Revolution unfortunately isn't the best product out there for ticks. If you want to get picky, it is only labelled to control two species of tick (which may just be related to what they tested on vs what it really is effective against). The major problem is that the ticks actually have to attach and ingest some blood before it will kill them‚Ä¶ So.. if you leave them on there, they should die, but whether they will have had time to transmit any tick borne disease - little bit of a question. That being said, I don't think any of the products out there have a label to prevent transmission of tick borne disease. There are some other products out there that kill the ticks a little faster, but they are not as broad spectrum as Revolution, so often you end up needing 2 different products, the second to control GI parasites. Worth a discussion with your vet if you are finding yourself often in tick infested areas, especially in spring when there are more of them out there, and careful usage, especially if you have cats due to potential toxicity issues.
Same story as on people to get them out. Fine tweezer, or one of the ones that MEC and other outdoor stores carry, make sure you get the head, and sometime worth keeping them aside for potential future testing, in case someone comes up sick later.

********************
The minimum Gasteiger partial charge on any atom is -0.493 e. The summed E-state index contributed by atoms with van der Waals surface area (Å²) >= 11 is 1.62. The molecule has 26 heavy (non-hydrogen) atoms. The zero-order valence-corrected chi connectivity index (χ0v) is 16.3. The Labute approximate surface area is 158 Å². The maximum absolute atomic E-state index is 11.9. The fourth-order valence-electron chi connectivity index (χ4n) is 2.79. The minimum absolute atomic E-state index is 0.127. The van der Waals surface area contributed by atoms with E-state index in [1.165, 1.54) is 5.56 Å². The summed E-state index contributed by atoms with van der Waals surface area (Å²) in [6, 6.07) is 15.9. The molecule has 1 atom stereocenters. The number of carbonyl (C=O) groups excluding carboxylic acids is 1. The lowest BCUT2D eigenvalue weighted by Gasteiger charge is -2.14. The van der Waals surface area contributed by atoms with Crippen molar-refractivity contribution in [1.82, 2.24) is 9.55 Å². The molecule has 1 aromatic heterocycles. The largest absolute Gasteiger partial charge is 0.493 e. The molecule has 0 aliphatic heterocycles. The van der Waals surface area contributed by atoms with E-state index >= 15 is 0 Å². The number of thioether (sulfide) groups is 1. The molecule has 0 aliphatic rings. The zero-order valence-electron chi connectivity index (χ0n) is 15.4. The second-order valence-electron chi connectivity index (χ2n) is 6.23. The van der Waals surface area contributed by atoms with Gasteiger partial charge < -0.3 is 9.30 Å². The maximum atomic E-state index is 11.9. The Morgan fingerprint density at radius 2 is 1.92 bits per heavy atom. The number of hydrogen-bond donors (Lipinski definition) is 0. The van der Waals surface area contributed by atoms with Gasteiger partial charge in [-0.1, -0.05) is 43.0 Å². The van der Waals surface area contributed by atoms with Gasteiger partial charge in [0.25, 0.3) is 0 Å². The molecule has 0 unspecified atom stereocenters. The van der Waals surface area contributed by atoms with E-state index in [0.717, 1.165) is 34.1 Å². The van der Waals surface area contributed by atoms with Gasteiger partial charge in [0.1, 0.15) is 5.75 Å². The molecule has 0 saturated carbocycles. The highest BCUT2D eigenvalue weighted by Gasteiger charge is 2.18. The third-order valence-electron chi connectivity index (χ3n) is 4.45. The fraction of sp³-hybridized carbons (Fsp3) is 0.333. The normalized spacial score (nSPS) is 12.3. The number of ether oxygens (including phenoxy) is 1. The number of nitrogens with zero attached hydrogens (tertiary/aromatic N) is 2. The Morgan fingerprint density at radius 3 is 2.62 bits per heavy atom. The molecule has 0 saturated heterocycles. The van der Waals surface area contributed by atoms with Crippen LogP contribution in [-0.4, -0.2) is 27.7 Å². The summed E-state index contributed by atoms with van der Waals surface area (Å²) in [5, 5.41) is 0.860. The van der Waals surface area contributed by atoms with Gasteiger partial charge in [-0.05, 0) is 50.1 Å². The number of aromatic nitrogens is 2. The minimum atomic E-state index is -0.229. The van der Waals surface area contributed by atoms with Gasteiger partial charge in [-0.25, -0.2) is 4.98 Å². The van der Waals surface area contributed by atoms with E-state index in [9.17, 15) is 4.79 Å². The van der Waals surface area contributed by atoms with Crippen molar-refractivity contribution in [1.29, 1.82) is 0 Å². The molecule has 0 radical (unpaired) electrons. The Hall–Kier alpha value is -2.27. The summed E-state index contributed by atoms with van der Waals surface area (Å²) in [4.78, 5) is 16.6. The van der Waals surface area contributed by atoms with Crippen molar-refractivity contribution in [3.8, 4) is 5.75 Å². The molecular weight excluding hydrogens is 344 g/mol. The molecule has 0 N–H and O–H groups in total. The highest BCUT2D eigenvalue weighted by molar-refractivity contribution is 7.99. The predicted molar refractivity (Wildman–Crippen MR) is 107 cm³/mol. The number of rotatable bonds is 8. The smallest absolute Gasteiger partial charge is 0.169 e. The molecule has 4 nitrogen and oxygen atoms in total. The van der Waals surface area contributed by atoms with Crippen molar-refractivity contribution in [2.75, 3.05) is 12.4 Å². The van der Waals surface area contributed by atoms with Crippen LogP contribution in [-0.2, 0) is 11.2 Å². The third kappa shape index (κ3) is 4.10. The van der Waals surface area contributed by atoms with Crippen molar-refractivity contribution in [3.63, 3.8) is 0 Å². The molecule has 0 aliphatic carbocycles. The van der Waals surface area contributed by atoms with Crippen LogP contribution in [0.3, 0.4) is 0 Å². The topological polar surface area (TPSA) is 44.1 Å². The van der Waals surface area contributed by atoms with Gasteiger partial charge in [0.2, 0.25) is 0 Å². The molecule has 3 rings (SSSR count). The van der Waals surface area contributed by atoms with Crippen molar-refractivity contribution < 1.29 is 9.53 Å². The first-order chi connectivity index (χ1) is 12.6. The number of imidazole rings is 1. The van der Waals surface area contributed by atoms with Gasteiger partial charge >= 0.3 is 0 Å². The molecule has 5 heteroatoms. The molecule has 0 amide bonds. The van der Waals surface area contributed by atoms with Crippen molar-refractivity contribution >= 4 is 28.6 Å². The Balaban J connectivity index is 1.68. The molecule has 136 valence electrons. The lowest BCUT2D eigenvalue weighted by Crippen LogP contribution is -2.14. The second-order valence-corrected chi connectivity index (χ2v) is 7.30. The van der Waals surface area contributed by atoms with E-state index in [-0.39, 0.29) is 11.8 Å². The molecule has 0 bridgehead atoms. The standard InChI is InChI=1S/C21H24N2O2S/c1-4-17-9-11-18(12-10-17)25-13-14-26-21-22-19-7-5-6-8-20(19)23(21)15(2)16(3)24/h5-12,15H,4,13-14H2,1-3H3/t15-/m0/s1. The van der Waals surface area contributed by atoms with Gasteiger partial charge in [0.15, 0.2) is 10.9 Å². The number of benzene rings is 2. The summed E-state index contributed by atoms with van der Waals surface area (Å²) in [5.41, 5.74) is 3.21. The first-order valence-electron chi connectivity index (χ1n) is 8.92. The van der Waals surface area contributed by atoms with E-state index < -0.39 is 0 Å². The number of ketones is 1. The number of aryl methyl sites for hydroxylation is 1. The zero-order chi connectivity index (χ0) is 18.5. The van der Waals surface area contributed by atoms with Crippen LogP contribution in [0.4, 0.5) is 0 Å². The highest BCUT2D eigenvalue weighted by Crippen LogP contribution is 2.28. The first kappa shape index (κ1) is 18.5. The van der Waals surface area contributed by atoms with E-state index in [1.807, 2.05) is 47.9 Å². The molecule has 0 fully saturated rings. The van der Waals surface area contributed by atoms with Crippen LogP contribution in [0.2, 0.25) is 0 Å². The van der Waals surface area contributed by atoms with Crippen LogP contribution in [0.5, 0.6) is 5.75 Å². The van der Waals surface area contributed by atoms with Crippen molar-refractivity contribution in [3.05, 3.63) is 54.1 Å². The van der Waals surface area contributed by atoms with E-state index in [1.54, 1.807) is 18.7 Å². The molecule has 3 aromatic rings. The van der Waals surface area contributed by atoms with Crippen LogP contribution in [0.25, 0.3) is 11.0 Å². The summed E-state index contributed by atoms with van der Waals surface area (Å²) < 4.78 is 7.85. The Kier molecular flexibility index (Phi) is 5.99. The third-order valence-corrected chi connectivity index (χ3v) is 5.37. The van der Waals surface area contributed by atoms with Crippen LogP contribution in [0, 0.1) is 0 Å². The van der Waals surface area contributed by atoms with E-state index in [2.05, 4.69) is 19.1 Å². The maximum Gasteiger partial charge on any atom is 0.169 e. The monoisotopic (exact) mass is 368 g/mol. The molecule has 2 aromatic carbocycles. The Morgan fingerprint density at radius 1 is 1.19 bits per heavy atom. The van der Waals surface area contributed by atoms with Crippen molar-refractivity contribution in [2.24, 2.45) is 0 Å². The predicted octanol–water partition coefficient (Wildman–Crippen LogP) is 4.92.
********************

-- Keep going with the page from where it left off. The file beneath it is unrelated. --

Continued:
If you want to get more info on ticks (or other parasites generally), this website is great, but might be a bit heavy:
This is their 'light' version, for pet owners:
As per the first link for treatment: (Selamectin is Revolution, which they talk about in the last paragraph)
Regular application of acaracides is often necessary to protect the dog or cat from ticks and the diseases they transmit.
In North America, several topically administered acaracides appear to have the greatest efficacy against ticks: amitraz (available in a spot-on formulation and impregnated collar), fipronil (available in spray and spot-on formulations), and pyrethroids (synthetic pyrethrins) that include deltamethrin (available in spot-on formulation and impregnated collar), flumethrin (impregnated collar), and permethrin (available in spray and spot-on formulations).
Amitraz, deltamethrin, fipronil, flumethrin, and permethrin may help prevent tick attachment and cause tick death within 24 to 48 hours. Certain pyrethroid formulations may also produce repellent-like activity.
Amitraz, fipronil, deltamethrin, flumethrin, and permethrin formulations can be safely used on dogs, but only fipronil and flumethrin are approved for use on cats.
Published data indicate that selamectin kills R. sanguineus and D. variabilis on dogs, but selamectin's slower speed of kill may not be clinically acceptable in heavy tick infestations.